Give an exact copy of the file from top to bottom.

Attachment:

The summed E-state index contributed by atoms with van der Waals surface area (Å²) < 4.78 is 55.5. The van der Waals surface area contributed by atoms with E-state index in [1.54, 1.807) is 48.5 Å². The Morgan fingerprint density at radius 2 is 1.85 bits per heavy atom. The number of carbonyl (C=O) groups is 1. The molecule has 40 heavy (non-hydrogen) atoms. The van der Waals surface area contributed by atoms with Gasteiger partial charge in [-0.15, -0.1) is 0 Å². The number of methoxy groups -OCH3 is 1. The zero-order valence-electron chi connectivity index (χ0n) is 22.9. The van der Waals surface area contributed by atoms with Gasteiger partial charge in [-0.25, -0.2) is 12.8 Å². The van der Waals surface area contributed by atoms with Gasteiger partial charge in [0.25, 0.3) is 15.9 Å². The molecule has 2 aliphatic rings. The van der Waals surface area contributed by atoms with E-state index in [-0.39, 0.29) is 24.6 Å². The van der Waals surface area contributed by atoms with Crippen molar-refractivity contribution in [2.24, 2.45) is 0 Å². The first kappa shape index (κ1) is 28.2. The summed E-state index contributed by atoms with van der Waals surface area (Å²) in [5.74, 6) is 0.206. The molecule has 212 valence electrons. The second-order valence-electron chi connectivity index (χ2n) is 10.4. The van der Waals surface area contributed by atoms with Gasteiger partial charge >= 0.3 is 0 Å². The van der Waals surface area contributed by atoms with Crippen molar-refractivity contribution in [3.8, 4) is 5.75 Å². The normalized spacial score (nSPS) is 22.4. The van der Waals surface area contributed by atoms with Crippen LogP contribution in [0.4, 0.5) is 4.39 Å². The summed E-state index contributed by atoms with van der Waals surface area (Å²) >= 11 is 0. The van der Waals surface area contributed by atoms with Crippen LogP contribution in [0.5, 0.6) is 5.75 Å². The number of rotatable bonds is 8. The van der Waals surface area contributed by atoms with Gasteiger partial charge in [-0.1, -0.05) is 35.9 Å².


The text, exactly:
The summed E-state index contributed by atoms with van der Waals surface area (Å²) < 4.78 is 55.5. The van der Waals surface area contributed by atoms with E-state index in [1.54, 1.807) is 48.5 Å². The Morgan fingerprint density at radius 2 is 1.85 bits per heavy atom. The number of carbonyl (C=O) groups is 1. The molecule has 40 heavy (non-hydrogen) atoms. The van der Waals surface area contributed by atoms with Gasteiger partial charge in [-0.15, -0.1) is 0 Å². The number of methoxy groups -OCH3 is 1. The zero-order valence-electron chi connectivity index (χ0n) is 22.9. The van der Waals surface area contributed by atoms with Gasteiger partial charge in [-0.25, -0.2) is 12.8 Å². The van der Waals surface area contributed by atoms with Gasteiger partial charge in [0.25, 0.3) is 15.9 Å². The molecule has 2 aliphatic rings. The van der Waals surface area contributed by atoms with E-state index in [-0.39, 0.29) is 24.6 Å². The van der Waals surface area contributed by atoms with Crippen molar-refractivity contribution in [2.24, 2.45) is 0 Å². The first kappa shape index (κ1) is 28.2. The summed E-state index contributed by atoms with van der Waals surface area (Å²) in [5.74, 6) is 0.206. The molecule has 212 valence electrons. The second-order valence-electron chi connectivity index (χ2n) is 10.4. The van der Waals surface area contributed by atoms with Gasteiger partial charge >= 0.3 is 0 Å². The van der Waals surface area contributed by atoms with Crippen molar-refractivity contribution in [3.8, 4) is 5.75 Å². The normalized spacial score (nSPS) is 22.4. The van der Waals surface area contributed by atoms with Crippen LogP contribution in [0.4, 0.5) is 4.39 Å². The summed E-state index contributed by atoms with van der Waals surface area (Å²) >= 11 is 0. The van der Waals surface area contributed by atoms with Crippen LogP contribution in [0.5, 0.6) is 5.75 Å². The number of rotatable bonds is 8. The van der Waals surface area contributed by atoms with Gasteiger partial charge in [-0.1, -0.05) is 35.9 Å².